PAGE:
Apostrophe gaffe on Dickens poster costs taxpayers £1k ... and drives NI authors wild
A council slip-up over a misplaced apostrophe has cost ratepayers more than £1000 - and in the process has driven normally mild-mannered authors wild.
There were red faces at Armagh, Banbridge and Craigavon Borough Council after the grammar gaffe appeared on a billboard and in promotional material for a performance of Great Expectations, by Charles Dickens.
The much-loved Victorian-era author's work had been called Charles Dicken's Great Expectations on the huge posters.
The BBC reported the reprinting of the material cost around £1,200, which included £140 spent on correcting 48 sheets, £95 on delivering additional leaflets, £295 on reprinting advertising boards, £332 on flyers and posters and £290 on a window vinyl.
The cost of reprinting is one thing: but it was the grammatical error that angered a Northern Ireland writer.
Author Malachi O'Doherty - a former Writer in Residence at Queen's University, Belfast, and self-confessed grammar fascist - was furious at the sloppiness in the use of the apostrophe.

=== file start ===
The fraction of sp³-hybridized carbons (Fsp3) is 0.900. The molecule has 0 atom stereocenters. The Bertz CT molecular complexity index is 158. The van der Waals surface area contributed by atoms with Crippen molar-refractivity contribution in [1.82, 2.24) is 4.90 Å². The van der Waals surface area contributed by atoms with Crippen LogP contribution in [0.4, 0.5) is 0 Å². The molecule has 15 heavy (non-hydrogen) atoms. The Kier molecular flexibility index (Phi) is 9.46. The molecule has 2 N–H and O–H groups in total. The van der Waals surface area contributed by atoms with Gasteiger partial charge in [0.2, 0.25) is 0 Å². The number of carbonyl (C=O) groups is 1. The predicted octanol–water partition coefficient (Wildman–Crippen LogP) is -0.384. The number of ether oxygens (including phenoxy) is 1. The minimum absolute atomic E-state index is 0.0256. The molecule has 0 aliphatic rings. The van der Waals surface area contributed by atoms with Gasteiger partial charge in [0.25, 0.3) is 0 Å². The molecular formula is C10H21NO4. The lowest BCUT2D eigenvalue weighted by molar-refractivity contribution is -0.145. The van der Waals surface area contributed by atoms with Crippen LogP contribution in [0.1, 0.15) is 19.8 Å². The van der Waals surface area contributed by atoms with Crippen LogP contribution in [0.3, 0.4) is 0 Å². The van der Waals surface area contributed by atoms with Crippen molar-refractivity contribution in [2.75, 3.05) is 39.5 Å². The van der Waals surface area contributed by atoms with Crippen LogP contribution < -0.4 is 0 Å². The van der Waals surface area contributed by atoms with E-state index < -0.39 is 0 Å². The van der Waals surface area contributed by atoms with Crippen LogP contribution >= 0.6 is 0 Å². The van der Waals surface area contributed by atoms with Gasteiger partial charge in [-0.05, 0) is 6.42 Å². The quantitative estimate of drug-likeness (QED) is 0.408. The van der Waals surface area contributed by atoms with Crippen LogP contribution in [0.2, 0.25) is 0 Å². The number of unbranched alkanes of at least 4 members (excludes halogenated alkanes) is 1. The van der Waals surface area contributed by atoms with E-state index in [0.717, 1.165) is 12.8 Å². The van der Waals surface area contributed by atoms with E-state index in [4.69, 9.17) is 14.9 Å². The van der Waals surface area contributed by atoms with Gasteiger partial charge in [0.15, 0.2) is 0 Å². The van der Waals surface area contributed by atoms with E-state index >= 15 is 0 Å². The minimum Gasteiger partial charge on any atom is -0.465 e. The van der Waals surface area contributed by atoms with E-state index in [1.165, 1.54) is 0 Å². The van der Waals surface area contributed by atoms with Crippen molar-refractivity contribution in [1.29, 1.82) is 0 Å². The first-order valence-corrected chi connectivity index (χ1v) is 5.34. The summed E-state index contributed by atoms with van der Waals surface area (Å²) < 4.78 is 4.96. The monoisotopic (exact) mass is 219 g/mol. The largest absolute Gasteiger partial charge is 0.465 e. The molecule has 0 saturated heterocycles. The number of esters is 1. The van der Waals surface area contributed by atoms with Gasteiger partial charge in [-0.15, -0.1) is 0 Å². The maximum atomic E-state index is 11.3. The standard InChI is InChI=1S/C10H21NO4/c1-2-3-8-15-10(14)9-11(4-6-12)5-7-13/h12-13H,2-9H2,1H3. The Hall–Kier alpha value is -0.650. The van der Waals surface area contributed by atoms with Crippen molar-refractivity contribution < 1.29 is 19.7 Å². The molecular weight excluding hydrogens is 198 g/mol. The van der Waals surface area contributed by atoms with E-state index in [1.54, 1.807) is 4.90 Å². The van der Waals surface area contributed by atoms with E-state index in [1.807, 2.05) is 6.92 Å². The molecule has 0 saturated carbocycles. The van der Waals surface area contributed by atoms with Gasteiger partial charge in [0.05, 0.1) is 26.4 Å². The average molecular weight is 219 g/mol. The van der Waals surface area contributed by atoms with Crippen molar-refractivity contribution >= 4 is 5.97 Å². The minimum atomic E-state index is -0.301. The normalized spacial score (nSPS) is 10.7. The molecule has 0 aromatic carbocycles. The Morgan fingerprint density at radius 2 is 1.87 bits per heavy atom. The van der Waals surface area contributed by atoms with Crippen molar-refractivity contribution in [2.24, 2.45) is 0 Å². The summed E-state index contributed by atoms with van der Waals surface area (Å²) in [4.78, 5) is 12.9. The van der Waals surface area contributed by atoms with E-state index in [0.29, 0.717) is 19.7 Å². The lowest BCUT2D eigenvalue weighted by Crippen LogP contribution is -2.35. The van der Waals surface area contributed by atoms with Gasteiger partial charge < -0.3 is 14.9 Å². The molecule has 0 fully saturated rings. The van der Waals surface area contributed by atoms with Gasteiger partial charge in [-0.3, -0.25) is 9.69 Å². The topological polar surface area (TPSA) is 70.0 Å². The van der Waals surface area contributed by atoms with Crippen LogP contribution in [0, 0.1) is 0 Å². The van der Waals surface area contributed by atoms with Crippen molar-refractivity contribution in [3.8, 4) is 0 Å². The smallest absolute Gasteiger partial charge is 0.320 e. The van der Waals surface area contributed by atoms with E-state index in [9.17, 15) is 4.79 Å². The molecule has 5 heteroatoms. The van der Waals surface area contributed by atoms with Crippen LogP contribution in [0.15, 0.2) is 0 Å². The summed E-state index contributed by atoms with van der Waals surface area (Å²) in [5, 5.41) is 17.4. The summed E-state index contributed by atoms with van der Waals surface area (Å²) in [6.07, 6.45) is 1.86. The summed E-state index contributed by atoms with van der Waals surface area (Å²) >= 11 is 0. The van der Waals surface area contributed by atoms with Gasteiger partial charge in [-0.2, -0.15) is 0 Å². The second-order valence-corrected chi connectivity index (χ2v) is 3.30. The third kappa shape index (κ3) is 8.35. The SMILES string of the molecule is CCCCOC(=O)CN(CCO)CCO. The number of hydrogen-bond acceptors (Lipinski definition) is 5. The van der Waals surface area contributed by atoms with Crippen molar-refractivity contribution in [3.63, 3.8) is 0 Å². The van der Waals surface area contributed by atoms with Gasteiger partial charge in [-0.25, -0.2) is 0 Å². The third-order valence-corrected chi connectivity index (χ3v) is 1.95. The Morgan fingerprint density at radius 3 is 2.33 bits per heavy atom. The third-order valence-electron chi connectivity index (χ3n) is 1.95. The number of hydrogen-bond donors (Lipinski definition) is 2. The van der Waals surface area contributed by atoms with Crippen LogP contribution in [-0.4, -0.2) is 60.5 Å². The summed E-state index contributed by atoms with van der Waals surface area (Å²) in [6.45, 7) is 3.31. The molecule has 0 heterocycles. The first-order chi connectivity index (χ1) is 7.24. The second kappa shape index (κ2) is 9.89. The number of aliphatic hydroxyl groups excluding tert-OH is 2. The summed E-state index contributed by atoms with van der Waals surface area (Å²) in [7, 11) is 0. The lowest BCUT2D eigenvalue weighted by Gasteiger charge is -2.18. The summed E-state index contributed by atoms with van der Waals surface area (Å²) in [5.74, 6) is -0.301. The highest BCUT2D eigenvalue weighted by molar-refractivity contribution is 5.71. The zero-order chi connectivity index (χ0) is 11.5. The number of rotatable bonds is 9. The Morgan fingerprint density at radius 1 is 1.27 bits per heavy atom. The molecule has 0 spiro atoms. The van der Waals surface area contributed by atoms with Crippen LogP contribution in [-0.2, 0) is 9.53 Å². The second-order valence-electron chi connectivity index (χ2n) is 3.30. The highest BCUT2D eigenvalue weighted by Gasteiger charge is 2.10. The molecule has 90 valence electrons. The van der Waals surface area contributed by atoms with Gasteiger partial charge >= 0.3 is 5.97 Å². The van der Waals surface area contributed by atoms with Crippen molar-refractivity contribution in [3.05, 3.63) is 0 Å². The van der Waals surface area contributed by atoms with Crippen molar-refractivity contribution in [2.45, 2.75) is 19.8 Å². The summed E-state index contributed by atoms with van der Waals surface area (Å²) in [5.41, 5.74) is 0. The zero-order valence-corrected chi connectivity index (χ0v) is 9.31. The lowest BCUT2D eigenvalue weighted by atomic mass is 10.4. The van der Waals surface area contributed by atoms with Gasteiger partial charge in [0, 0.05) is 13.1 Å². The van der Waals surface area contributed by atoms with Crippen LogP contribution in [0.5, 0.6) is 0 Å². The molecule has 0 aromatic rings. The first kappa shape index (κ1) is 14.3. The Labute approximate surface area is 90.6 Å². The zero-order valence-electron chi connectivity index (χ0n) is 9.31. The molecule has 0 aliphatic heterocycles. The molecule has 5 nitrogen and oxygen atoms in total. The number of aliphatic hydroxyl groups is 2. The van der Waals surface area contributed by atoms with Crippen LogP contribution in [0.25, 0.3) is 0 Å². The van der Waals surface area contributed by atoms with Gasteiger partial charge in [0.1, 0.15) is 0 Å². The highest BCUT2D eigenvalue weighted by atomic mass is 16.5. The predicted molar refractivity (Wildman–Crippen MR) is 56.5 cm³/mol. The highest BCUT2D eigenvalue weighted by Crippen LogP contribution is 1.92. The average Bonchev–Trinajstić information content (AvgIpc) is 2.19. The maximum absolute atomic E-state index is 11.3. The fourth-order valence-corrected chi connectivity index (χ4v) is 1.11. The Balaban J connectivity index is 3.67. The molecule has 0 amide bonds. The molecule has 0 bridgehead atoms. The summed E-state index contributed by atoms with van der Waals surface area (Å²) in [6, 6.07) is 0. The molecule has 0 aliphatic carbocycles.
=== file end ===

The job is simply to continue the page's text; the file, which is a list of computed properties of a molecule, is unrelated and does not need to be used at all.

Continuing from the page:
"The apostrophe is a crucial element of English grammar," said Mr O'Doherty, whose latest book Gerry Adams: An Unauthorised Life comes out next month.
"If you have to write in any kind of professional capacity - from writing a book to writing a job application or a CV - to have any credibility you have to know how to use the apostrophe properly."
He said the inability to use apostrophes properly reveals a poor education - but that is the fault of schoolteachers.
"If teachers think they are doing young people any kind of favour by telling them that apostrophes are unimportant, that's unforgiveable.
"They're doing their pupils a profound disservice."
Belfast playwright Rosemary Jenkinson also took a firm line on the matter of rogue apostrophes.
Ms Jenkinson - whose new play Michelle and Arlene hits the Belfast stage later this month - said she was extremely careful about getting apostrophes right.
"Apostrophes are nightmare territory for most writers. I'd be really embarrassed about proof-readers shaming me - that would be my version of the 'walk of shame'. It's a special type of fear that only authors have."
She said that because she is so careful to get apostrophes right, spotting mistakes had turned her into a "grammar dominatrix".
"It's such a librarian, geeky thing," she said.
In a statement sent to the Belfast Telegraph, Banbridge and Craigavon Borough Council said they'd done the right thing by reprinting the promotional material, once the mistake was spotted.